This section is from the book "Cyclopedia Of Architecture, Carpentry, And Building", by James C. et al. Also available from Amazon: Cyclopedia Of Architecture, Carpentry And Building.

In Fig. 102 is given the plan and elevation of a square pyramid standing on the horizontal plane. The height of the pyramid is the distance A B. The slanting edges of the pyramid, AC, AD, etc., must be all of the same length, since A is directly above the center of the base. What this length is, however, does not appear in either projection, as these edges are not parallel to either V or H.

Suppose the pyramid be turned around into the dotted position C1h D1h Eth Fth where the horizontal projections of two of the slanting edges, ACth and AE1h, are parallel to the ground line. These two edges, having their horizontal projections parallel to the ground line, are now parallel to V, and therefore their new vertical projections will show their true lengths. The base of the pyramid is still on H, and therefore is projected on V in the ground line. The apex is in the same place as before, hence the vertical projection of the pyramid in its new position is shown by the dotted lines. The vertical projection A C1v is the true length of edge A Ch. Now if it is desired to find simply the true length of A Ch, it is unnecessary to turn the whole pyramid around, as the one line A Ch will be sufficient. The true length of lines may therefore be found in any case by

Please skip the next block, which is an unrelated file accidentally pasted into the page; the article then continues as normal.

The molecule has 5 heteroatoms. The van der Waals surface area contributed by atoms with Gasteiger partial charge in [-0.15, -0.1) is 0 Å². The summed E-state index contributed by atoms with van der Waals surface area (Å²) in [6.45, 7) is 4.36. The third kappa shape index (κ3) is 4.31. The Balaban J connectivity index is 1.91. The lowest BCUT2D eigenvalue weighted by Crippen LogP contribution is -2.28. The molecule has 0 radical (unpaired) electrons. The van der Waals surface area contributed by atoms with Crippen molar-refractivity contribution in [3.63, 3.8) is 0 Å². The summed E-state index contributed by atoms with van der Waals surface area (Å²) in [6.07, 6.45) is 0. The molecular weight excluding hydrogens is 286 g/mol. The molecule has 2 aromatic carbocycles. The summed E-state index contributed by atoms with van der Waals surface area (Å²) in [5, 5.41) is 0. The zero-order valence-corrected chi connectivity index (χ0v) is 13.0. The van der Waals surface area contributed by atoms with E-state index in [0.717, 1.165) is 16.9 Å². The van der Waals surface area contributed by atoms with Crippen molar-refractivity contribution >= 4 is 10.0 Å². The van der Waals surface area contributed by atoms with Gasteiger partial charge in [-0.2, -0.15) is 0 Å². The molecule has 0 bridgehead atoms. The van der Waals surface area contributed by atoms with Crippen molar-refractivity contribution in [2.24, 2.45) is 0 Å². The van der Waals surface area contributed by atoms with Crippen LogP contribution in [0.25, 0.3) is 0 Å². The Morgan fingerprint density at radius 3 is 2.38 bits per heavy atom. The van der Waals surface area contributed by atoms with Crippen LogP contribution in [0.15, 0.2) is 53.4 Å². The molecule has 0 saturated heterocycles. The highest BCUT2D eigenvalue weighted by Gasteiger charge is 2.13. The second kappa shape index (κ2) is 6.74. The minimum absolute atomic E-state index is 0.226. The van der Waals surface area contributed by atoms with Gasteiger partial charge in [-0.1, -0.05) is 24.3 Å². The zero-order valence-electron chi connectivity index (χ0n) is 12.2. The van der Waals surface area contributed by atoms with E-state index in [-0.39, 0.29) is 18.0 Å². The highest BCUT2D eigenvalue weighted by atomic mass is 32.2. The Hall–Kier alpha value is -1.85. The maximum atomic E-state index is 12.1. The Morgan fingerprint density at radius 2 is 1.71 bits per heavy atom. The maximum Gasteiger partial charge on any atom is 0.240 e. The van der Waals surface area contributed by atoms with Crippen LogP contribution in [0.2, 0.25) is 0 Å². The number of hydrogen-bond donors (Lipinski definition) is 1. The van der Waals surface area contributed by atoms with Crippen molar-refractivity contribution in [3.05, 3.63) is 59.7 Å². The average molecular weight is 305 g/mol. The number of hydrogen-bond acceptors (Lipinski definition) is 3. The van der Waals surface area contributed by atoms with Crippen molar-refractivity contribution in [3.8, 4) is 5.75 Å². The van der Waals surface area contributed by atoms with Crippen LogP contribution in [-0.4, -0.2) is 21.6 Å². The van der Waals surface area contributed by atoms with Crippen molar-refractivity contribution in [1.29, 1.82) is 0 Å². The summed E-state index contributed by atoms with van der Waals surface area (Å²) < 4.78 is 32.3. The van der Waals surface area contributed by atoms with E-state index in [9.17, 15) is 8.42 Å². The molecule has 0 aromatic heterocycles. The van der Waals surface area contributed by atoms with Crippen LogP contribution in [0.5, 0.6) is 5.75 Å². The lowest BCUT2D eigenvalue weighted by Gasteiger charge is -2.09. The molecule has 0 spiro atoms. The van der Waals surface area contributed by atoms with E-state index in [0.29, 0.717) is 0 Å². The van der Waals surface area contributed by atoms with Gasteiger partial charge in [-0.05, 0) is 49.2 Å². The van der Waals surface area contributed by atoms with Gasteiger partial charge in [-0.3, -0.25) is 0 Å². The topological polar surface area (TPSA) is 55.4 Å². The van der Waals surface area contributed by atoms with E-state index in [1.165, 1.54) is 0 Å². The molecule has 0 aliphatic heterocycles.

Fig. 102. Projections of Square Pyramid.

Fig. 103.

Fig. 104

Fig. 105.

True Length of a Line by Rotating its Projection applying the following principle: Swing one projection of the line par-allel to the groundline, using one end as center. On the other projection the moving end remains at the same distance from the ground line and of course vertically above or below the same end in its parallel position.

This new projection of the line shows its true length, Fig. 103, Fig. 104, and Fig. 105.

Continue to: